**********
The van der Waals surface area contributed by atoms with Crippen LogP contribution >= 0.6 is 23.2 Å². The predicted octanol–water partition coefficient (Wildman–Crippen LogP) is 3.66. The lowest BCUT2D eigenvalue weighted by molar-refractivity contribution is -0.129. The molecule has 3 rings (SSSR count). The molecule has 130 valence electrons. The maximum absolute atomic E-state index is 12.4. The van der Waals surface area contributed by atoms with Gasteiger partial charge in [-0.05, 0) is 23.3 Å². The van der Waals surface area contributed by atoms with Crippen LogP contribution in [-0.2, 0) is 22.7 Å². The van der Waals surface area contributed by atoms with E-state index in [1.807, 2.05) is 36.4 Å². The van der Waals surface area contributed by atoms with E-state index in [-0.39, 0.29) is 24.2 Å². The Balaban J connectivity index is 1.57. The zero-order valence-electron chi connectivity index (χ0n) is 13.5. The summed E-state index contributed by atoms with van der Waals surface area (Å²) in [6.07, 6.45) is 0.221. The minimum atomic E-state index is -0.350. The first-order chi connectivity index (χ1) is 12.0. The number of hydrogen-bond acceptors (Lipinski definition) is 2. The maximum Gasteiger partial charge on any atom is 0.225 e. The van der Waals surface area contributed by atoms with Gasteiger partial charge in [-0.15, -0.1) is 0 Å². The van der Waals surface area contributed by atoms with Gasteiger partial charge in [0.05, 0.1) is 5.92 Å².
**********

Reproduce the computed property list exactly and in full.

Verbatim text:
The van der Waals surface area contributed by atoms with Crippen LogP contribution >= 0.6 is 23.2 Å². The predicted octanol–water partition coefficient (Wildman–Crippen LogP) is 3.66. The lowest BCUT2D eigenvalue weighted by molar-refractivity contribution is -0.129. The molecule has 3 rings (SSSR count). The molecule has 130 valence electrons. The maximum absolute atomic E-state index is 12.4. The van der Waals surface area contributed by atoms with Gasteiger partial charge in [-0.05, 0) is 23.3 Å². The van der Waals surface area contributed by atoms with Crippen LogP contribution in [-0.2, 0) is 22.7 Å². The van der Waals surface area contributed by atoms with E-state index in [1.807, 2.05) is 36.4 Å². The van der Waals surface area contributed by atoms with E-state index in [-0.39, 0.29) is 24.2 Å². The Balaban J connectivity index is 1.57. The zero-order valence-electron chi connectivity index (χ0n) is 13.5. The summed E-state index contributed by atoms with van der Waals surface area (Å²) in [6.07, 6.45) is 0.221. The minimum atomic E-state index is -0.350. The first-order chi connectivity index (χ1) is 12.0. The number of hydrogen-bond acceptors (Lipinski definition) is 2. The maximum Gasteiger partial charge on any atom is 0.225 e. The van der Waals surface area contributed by atoms with Gasteiger partial charge in [-0.15, -0.1) is 0 Å². The van der Waals surface area contributed by atoms with Gasteiger partial charge in [0.05, 0.1) is 5.92 Å².